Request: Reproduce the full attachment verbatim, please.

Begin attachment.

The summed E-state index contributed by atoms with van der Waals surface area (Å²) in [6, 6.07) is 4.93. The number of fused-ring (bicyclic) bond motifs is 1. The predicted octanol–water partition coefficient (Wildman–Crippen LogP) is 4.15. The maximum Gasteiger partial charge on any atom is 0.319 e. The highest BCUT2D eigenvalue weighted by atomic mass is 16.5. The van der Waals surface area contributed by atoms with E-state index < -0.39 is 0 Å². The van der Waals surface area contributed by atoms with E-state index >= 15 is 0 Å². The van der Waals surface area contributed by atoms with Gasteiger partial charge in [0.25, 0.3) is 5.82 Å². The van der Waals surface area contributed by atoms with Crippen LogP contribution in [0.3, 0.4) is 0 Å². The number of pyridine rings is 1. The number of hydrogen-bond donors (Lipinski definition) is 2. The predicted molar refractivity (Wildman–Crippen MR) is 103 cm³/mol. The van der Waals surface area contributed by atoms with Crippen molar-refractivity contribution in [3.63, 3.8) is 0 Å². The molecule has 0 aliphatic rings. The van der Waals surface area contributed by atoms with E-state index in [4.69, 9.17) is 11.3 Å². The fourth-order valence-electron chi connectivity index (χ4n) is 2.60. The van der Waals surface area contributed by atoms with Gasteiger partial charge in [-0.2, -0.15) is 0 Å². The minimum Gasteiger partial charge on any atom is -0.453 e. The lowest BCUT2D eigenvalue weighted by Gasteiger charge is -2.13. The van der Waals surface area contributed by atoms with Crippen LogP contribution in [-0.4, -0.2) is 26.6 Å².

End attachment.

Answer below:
The summed E-state index contributed by atoms with van der Waals surface area (Å²) in [6, 6.07) is 4.93. The number of fused-ring (bicyclic) bond motifs is 1. The predicted octanol–water partition coefficient (Wildman–Crippen LogP) is 4.15. The maximum Gasteiger partial charge on any atom is 0.319 e. The highest BCUT2D eigenvalue weighted by atomic mass is 16.5. The van der Waals surface area contributed by atoms with E-state index < -0.39 is 0 Å². The van der Waals surface area contributed by atoms with E-state index >= 15 is 0 Å². The van der Waals surface area contributed by atoms with Gasteiger partial charge in [0.25, 0.3) is 5.82 Å². The van der Waals surface area contributed by atoms with Crippen LogP contribution in [0.3, 0.4) is 0 Å². The number of pyridine rings is 1. The number of hydrogen-bond donors (Lipinski definition) is 2. The predicted molar refractivity (Wildman–Crippen MR) is 103 cm³/mol. The van der Waals surface area contributed by atoms with Crippen molar-refractivity contribution in [3.63, 3.8) is 0 Å². The molecule has 0 aliphatic rings. The van der Waals surface area contributed by atoms with E-state index in [4.69, 9.17) is 11.3 Å². The fourth-order valence-electron chi connectivity index (χ4n) is 2.60. The van der Waals surface area contributed by atoms with Gasteiger partial charge in [-0.2, -0.15) is 0 Å². The minimum Gasteiger partial charge on any atom is -0.453 e. The lowest BCUT2D eigenvalue weighted by Gasteiger charge is -2.13. The van der Waals surface area contributed by atoms with Crippen LogP contribution in [-0.4, -0.2) is 26.6 Å².